We’ve shared all sorts of amazing homemade Millennium Falcons over the years, but this is the first time we’ve encountered people working on building a full-scale replica of Han and Chewie’s iconic spacecraft, “the fastest hunk of junk in the galaxy.” In 2013 Chris Lee (aka Disco Trooper) and his intrepid friends began an awesome quest known as The Full Scale Falcon Project.

This is a quest to build the ultimate Star Wars prop: a 1:1 scale ESB/ANH hybrid Millennium Falcon with complete, correctly scaled interior. Yes, I have completely lost my mind, just like most of my friends and family say. Except for those close Star Wars fan friends, who say “cool, can I help?”.

Chris and his team are using DK Publishing’s Star Wars Blueprints: The Ultimate Collection (Buy on Amazon) as their guide and have calculated the final outer dimensions of the ship:

  • Length: 114 feet
  • Beam (docking ring to docking ring): 81.5 feet
  • Height to top of body (not counting quad-laser turret): 24.9 feet
  • Height to top of dish: 30.9 feet
  • Clearance: ground to landing gear bay level: 7.8 feet
  • Clearance: ground to outside bottom of cockpit tube: 13 feet

This epic project will take years to complete and, like true geeks, they’re meticulously documenting their progress every step of the way at the Full Scale Falcon website and blog. Visit them both for many, many more photos. And if you’re interested in joining them team, check out the FAQ.

[via Geek Crafts and The Full Scale Falcon Project]

We thought these creepy yet strangely serene ceramic space and biker babies might help make your day a little more awesome. They’re the work of Japanese artist Shigeki Hayashi, who uses traditional ceramic techniques to create decidedly futuristic pieces inspired by science fiction and Manga.

"The somewhat unusual baby motif, as gallerist Aki Nakanishi revealed in an essay about the artist, stems from the 900 AD story “Taketori-Monogatari,” where a woodcutter discovers a baby from the moon in a bamboo tree — perhaps one of the first science fiction narratives in existence.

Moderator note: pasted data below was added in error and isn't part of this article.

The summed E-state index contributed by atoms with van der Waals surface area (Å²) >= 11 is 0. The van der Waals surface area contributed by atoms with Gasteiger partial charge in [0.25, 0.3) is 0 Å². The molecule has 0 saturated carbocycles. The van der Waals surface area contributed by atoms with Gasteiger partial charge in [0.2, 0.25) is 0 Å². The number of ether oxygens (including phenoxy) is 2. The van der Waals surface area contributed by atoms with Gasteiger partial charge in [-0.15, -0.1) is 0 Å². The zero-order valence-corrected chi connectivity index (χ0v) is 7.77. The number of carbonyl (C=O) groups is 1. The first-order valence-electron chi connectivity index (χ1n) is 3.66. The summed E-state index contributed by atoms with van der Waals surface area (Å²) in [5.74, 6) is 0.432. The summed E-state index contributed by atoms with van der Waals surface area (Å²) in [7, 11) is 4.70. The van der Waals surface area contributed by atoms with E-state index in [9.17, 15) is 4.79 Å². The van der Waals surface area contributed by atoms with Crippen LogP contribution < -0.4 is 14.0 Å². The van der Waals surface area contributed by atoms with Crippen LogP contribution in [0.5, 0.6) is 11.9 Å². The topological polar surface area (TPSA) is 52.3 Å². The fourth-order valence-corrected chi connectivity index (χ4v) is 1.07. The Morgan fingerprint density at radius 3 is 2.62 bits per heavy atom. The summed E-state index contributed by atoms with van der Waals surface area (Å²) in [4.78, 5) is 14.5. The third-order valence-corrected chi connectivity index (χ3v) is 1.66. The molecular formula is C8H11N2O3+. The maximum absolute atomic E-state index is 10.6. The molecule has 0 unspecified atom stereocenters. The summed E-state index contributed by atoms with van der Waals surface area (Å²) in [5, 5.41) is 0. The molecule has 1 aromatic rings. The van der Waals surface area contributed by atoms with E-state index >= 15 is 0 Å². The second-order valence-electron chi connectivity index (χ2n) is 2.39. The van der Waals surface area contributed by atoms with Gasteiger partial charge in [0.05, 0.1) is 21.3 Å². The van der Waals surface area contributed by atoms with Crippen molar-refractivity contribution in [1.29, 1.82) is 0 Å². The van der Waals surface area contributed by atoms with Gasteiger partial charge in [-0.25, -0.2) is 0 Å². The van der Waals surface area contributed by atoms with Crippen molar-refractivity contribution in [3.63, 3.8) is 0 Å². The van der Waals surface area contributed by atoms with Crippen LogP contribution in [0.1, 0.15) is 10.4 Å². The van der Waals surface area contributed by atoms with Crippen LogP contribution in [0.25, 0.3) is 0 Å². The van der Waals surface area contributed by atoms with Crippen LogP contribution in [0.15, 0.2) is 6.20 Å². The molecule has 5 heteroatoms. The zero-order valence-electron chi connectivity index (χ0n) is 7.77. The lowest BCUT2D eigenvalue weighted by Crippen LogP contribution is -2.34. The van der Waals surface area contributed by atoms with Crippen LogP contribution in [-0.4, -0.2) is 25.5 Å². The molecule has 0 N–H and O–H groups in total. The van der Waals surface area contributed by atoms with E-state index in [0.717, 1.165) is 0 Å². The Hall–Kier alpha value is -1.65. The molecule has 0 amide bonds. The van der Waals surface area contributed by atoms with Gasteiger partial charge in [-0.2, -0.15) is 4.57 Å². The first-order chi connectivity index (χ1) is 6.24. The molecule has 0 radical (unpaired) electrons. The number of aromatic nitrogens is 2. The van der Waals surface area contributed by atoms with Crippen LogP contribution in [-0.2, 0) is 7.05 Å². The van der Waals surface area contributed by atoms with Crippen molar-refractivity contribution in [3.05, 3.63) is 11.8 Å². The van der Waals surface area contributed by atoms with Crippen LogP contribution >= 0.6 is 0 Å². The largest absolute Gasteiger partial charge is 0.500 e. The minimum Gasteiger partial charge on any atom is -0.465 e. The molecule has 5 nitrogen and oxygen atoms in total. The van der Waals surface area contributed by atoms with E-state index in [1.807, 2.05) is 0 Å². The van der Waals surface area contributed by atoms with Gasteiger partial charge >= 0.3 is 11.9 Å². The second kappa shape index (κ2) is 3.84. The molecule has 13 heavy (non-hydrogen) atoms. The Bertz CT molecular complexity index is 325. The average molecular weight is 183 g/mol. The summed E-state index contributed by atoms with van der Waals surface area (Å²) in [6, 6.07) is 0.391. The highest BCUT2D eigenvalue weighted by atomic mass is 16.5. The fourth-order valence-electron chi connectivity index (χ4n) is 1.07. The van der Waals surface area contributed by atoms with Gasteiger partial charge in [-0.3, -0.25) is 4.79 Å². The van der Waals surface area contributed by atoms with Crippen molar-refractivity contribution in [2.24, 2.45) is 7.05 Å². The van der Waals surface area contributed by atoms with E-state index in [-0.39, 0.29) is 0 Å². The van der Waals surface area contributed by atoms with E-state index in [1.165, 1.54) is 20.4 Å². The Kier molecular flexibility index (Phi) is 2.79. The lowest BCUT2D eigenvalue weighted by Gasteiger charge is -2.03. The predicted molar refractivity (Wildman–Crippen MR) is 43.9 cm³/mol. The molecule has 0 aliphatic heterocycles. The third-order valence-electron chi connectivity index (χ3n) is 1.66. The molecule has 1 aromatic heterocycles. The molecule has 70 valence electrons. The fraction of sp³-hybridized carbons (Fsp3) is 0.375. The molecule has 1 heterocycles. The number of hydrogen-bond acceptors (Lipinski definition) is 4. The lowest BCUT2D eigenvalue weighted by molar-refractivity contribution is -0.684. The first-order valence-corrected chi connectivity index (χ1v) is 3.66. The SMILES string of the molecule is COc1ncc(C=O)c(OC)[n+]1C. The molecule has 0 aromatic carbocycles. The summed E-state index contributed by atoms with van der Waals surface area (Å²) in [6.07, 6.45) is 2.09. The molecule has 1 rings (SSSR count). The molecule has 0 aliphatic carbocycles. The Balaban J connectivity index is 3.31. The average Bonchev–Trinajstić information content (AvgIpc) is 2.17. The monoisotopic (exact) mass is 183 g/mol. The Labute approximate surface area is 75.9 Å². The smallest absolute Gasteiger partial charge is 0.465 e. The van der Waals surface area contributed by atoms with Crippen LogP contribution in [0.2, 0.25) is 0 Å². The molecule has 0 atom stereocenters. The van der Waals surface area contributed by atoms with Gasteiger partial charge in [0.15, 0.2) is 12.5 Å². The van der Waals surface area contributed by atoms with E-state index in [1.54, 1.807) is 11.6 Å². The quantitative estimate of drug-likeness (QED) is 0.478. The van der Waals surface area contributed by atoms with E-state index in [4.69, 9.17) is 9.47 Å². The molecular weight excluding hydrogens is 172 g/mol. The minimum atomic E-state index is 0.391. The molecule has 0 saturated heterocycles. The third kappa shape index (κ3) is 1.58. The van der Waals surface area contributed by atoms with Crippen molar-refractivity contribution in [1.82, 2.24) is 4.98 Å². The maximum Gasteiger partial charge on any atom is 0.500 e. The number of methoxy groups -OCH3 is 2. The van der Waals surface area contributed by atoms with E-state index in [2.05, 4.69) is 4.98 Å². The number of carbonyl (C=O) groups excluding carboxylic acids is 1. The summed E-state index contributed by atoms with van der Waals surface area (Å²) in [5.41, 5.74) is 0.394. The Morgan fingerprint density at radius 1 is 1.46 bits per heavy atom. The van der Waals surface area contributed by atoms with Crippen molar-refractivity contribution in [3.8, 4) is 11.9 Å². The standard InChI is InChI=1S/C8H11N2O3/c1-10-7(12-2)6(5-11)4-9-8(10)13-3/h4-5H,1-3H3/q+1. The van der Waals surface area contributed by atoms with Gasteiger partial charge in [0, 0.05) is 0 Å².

Hayashi’s works at times resemble dolls or action figures, and intentionally so. The artist toys with the idea of mass production, giving his work a polished, refined look that makes it appear machine-made, though each piece is sculpted from clay using Japanese ceramic techniques that date back to the 13th century.”

Head over to Shigeki Hayashi’s website to check out more of his fascinating ceramic creations.

[via Hi-Fructose and Weezbo]

To honor the untimely passing of the awesome H. R. Giger, one of the strangest, most fantastic artists of our age, whose groundbreaking dark, biomechanical style has been an inspiration and influence for an incalculable number of artists working in myriad art forms, The Brothers Brick assembled a great post of Alien-inspired LEGO creations.

Here you see an awesome Xenomorph (complete with dribbling acid spittle) and bloody chest-burster, both built by the Arvo brothers, as well as a couple scenes from Aliens that were recently recreated in LEGO form by Missing Brick.

Head over to The Brothers Brick for lots more.

For an ongoing series entitled Invading The Vintage, Italian illustrator Franco Brambilla (previously featured here) turns beautiful vintage postcards into awesome works of whimsical science fiction-themed art. AT-ATs gallop down a scenic oceanside street while the Doctor parks the TARDIS outside Downton Abbey (aka Highclere Castle) and heads inside for dinner. A group of iconic sci-fi baddies gather at a waterside resort as a family of Jawas shows up to an outdoor flea market in their Sandcrawler to sell both droids and used cars. Meanwhile ED-209 has some Canadian Mounties to deal and a group of aliens have landed their flying saucer somewhere in the Alps to cool their heels and commune with some Alpine cows.